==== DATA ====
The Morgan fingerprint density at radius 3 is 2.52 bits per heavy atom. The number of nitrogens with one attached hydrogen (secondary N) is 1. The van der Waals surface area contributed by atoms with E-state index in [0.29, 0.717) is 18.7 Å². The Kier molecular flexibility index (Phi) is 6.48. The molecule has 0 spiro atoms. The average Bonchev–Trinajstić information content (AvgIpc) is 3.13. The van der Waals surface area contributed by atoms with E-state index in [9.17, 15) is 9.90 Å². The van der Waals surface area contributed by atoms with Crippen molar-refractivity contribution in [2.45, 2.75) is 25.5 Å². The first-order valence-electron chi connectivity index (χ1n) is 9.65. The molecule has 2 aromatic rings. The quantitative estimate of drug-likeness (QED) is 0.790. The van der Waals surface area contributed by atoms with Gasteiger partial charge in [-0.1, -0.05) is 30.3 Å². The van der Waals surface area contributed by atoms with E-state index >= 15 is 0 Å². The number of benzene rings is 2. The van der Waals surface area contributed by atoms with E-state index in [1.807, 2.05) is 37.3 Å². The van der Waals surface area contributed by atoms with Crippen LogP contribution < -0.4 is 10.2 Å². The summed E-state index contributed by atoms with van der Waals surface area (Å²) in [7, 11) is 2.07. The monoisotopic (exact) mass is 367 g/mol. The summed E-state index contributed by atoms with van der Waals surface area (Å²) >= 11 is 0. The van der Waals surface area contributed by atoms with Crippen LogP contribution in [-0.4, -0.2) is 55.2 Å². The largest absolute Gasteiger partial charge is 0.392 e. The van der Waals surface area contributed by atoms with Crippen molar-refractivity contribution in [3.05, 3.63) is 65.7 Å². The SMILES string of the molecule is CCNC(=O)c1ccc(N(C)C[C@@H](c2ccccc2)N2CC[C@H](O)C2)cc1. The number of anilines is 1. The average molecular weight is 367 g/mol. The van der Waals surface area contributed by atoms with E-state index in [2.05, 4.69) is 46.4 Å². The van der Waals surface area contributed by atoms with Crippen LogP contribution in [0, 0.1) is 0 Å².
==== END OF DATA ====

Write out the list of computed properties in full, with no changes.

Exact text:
The Morgan fingerprint density at radius 3 is 2.52 bits per heavy atom. The number of nitrogens with one attached hydrogen (secondary N) is 1. The van der Waals surface area contributed by atoms with E-state index in [0.29, 0.717) is 18.7 Å². The Kier molecular flexibility index (Phi) is 6.48. The molecule has 0 spiro atoms. The average Bonchev–Trinajstić information content (AvgIpc) is 3.13. The van der Waals surface area contributed by atoms with E-state index in [9.17, 15) is 9.90 Å². The van der Waals surface area contributed by atoms with Crippen molar-refractivity contribution in [2.45, 2.75) is 25.5 Å². The first-order valence-electron chi connectivity index (χ1n) is 9.65. The molecule has 2 aromatic rings. The quantitative estimate of drug-likeness (QED) is 0.790. The van der Waals surface area contributed by atoms with Gasteiger partial charge in [-0.1, -0.05) is 30.3 Å². The van der Waals surface area contributed by atoms with E-state index >= 15 is 0 Å². The number of benzene rings is 2. The van der Waals surface area contributed by atoms with E-state index in [1.807, 2.05) is 37.3 Å². The van der Waals surface area contributed by atoms with Crippen LogP contribution < -0.4 is 10.2 Å². The summed E-state index contributed by atoms with van der Waals surface area (Å²) in [7, 11) is 2.07. The monoisotopic (exact) mass is 367 g/mol. The summed E-state index contributed by atoms with van der Waals surface area (Å²) >= 11 is 0. The van der Waals surface area contributed by atoms with Crippen LogP contribution in [-0.4, -0.2) is 55.2 Å². The largest absolute Gasteiger partial charge is 0.392 e. The van der Waals surface area contributed by atoms with Crippen molar-refractivity contribution in [3.05, 3.63) is 65.7 Å². The SMILES string of the molecule is CCNC(=O)c1ccc(N(C)C[C@@H](c2ccccc2)N2CC[C@H](O)C2)cc1. The number of anilines is 1. The average molecular weight is 367 g/mol. The van der Waals surface area contributed by atoms with E-state index in [2.05, 4.69) is 46.4 Å². The van der Waals surface area contributed by atoms with Crippen LogP contribution in [0, 0.1) is 0 Å².